GREENVILLE – The 17th Annual Automotive Youth Education System (AYES) Auto Tech Recognition Banquet took place March 2, at the Elk’s Lodge.
The banquet is a “Tradition of Excellence” for the Greenville High School (GHS) Career-Technology Center and its automotive program. The theme “Partnership in Training: the Automotive Industry’s Work Force of Tomorrow” was exemplified by the guests seated in the room.
Some of the distinguished guests included members of the following: Greenville School District Administration; Greenville City Schools (GCS) Board of Education; the GHS Administrative Team; Support personnel for Automotive Programs; Academic Integration Instructors; college representatives; automobile industry representatives; GCS Transportation; corporate support and manufacturing support.
In addition, there were representatives from local automobile industry repair, sales, parts and service companies, including: S.V.G. Motors; Schultz Motors, LLC; Troutwine Auto Sales, Hittle Buick GMC; Dave Knapp Ford; Hamilton Auto Sales; Voss Honda; Grilliot Alignment Service; Stan Ray and Sons; The Service Company; O’Reilly Auto Parts; Carquest Auto Parts; Advance Auto; and other supportive agencies, including: Kiwanis, H & H Custom Cabinets, Elks Lodge, Reeser Sign and Design and the Rotary.
Speakers included Justin Morgan, with Sinclair Community College; Lloyd Koppes, of Toyota and V.P. of Government Affairs for The National Institute for Automotive Service Excellence (ASE) Tom Richardson, who grew up in Ohio. Richardson said he spends about a week a month, in Washington, D.C., looking out for the auto industry, with the U.S. departments of Education and Labor.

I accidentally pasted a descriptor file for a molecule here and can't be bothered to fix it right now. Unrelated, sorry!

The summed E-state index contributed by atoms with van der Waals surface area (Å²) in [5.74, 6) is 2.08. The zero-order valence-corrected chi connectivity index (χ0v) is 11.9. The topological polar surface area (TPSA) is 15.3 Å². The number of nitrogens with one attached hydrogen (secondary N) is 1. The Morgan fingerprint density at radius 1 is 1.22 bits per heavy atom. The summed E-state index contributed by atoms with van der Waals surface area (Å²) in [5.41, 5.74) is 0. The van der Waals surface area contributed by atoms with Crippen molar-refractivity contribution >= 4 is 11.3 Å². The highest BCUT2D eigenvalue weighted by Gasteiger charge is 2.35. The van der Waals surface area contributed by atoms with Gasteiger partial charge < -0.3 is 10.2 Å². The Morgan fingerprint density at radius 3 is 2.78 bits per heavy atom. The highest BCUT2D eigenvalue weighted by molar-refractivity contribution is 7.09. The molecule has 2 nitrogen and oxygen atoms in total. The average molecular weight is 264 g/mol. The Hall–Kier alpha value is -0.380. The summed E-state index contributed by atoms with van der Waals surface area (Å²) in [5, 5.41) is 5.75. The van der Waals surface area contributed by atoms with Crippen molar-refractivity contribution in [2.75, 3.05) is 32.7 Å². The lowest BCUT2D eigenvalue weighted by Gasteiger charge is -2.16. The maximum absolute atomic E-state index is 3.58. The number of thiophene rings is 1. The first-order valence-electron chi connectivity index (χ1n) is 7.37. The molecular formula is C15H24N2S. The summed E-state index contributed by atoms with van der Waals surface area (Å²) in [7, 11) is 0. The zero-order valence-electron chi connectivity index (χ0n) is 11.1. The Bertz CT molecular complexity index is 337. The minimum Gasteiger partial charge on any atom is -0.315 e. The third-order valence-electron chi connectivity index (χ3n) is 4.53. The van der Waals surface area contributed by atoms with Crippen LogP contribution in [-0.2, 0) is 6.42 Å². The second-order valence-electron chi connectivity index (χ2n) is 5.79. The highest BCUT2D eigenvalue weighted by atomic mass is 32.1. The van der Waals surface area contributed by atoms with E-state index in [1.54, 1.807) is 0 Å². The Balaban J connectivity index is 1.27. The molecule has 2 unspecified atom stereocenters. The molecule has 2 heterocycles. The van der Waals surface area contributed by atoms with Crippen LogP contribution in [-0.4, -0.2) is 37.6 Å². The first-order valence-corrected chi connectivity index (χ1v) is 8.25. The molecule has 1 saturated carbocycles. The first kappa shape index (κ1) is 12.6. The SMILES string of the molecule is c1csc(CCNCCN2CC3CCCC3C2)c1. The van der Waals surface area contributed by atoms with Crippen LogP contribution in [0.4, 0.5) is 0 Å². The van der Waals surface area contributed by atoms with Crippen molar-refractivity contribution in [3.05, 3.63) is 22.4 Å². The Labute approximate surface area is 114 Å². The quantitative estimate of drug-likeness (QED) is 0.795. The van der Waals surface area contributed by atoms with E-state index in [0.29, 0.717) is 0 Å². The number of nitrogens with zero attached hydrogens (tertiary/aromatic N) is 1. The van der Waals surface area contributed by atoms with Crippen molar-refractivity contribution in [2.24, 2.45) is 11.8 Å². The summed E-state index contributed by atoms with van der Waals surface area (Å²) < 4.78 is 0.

“This is truly one of the best programs in the country,” he said of AYES. “You should be very proud of what you accomplished here. What you are learning here is going to be valuable your whole life. “You can learn the technical side of the business,” he added. “But if you show up at a place of business with purple hair, elephant pants and 10 pounds of metal, they are not going to hire you. You have to look the part. People are entrusting you with a $50,000 car, and you have to look like you know what you are doing. I encourage you to keep up with what you are doing.”
According to Auto-Tech Instructor Travis Nicholas, the purpose of the dinner is to give people a meal and to thank them for their support and for hiring the students in the program. The program is about a 2-1/2 year program, with the first year involving safety and basic tool instruction. When the students are juniors, they are ready to go in the program, Nicholas said.
“The automotive service and sales representatives in the community have shown great support for the AYES program,” Nicholas said.
At the end of the evening, AYES students Shelbi Miller, Austin Lacey and Nathan Remencus presented the 2017 Skills USA Project “Gaining Traction in the Automotive Industry.” Senior student Miller was also recognized as “Student of the Year” at the banquet. Miller attends school half a day and works the rest of the day “wrenching” at Schultz Motors, with Mentor Ron Fair.
“I thought it would be cool to work on cars in my future,” she said. “Our project was born last spring while we were discussing topics with the incoming sophomores. It was clear to us the number of job opportunities in the automotive industry. We all have an interest in vehicles, but not necessarily in repairing them. There is a crisis with the baby boomers retiring and there are not enough workers to fill the skilled jobs of today. When it comes to problem solving, the most important part is reaching out to the underclassmen and educating them.”
In the past 14 years, the AYES students have won 11 SkillsUSA State titles, eight SkillsUSA National titles and two bronze medals in the National Tech Prep Showcase category. According to Auto-Tech Instructor Jim Anderson, the criteria to compete is pretty stiff. Students have to stand and present in an 8-foot cubed area, with eight minutes to present. They work on the projects all year long.
“The project is current with today’s concerns,” Anderson said.
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